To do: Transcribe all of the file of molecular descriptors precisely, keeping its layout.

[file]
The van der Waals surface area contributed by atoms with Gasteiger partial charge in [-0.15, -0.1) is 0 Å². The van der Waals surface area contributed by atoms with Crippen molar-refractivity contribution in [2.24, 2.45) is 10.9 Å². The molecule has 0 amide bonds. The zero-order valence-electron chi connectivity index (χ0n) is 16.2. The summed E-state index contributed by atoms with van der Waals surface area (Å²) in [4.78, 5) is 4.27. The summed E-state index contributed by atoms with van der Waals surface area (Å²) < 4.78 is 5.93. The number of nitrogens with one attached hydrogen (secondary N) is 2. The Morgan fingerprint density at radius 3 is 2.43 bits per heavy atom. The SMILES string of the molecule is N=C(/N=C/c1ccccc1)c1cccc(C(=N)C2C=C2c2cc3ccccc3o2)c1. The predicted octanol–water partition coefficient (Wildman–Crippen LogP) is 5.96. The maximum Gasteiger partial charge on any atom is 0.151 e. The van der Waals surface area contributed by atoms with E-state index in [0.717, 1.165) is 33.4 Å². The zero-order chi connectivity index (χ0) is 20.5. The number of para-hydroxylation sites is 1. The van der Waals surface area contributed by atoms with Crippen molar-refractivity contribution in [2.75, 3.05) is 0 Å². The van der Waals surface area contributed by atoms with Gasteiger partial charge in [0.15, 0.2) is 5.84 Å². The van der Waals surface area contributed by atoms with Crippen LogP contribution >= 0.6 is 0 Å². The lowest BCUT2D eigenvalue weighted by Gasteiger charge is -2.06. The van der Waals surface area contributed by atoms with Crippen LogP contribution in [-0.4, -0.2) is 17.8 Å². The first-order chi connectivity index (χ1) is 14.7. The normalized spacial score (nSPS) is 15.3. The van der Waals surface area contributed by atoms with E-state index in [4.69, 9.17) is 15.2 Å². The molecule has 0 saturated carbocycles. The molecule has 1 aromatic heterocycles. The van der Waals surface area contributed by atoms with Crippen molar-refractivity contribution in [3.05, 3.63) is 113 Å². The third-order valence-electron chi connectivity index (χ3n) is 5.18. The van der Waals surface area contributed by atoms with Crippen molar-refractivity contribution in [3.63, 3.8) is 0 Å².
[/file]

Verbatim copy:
The van der Waals surface area contributed by atoms with Gasteiger partial charge in [-0.15, -0.1) is 0 Å². The van der Waals surface area contributed by atoms with Crippen molar-refractivity contribution in [2.24, 2.45) is 10.9 Å². The molecule has 0 amide bonds. The zero-order valence-electron chi connectivity index (χ0n) is 16.2. The summed E-state index contributed by atoms with van der Waals surface area (Å²) in [4.78, 5) is 4.27. The summed E-state index contributed by atoms with van der Waals surface area (Å²) < 4.78 is 5.93. The number of nitrogens with one attached hydrogen (secondary N) is 2. The Morgan fingerprint density at radius 3 is 2.43 bits per heavy atom. The SMILES string of the molecule is N=C(/N=C/c1ccccc1)c1cccc(C(=N)C2C=C2c2cc3ccccc3o2)c1. The predicted octanol–water partition coefficient (Wildman–Crippen LogP) is 5.96. The maximum Gasteiger partial charge on any atom is 0.151 e. The van der Waals surface area contributed by atoms with E-state index in [0.717, 1.165) is 33.4 Å². The zero-order chi connectivity index (χ0) is 20.5. The number of para-hydroxylation sites is 1. The van der Waals surface area contributed by atoms with Crippen molar-refractivity contribution in [2.75, 3.05) is 0 Å². The van der Waals surface area contributed by atoms with Gasteiger partial charge in [0.15, 0.2) is 5.84 Å². The van der Waals surface area contributed by atoms with Crippen LogP contribution >= 0.6 is 0 Å². The lowest BCUT2D eigenvalue weighted by Gasteiger charge is -2.06. The van der Waals surface area contributed by atoms with Crippen LogP contribution in [-0.4, -0.2) is 17.8 Å². The first-order chi connectivity index (χ1) is 14.7. The normalized spacial score (nSPS) is 15.3. The van der Waals surface area contributed by atoms with E-state index in [4.69, 9.17) is 15.2 Å². The molecule has 0 saturated carbocycles. The molecule has 1 aromatic heterocycles. The van der Waals surface area contributed by atoms with Crippen molar-refractivity contribution in [3.05, 3.63) is 113 Å². The third-order valence-electron chi connectivity index (χ3n) is 5.18. The van der Waals surface area contributed by atoms with Crippen molar-refractivity contribution in [3.63, 3.8) is 0 Å².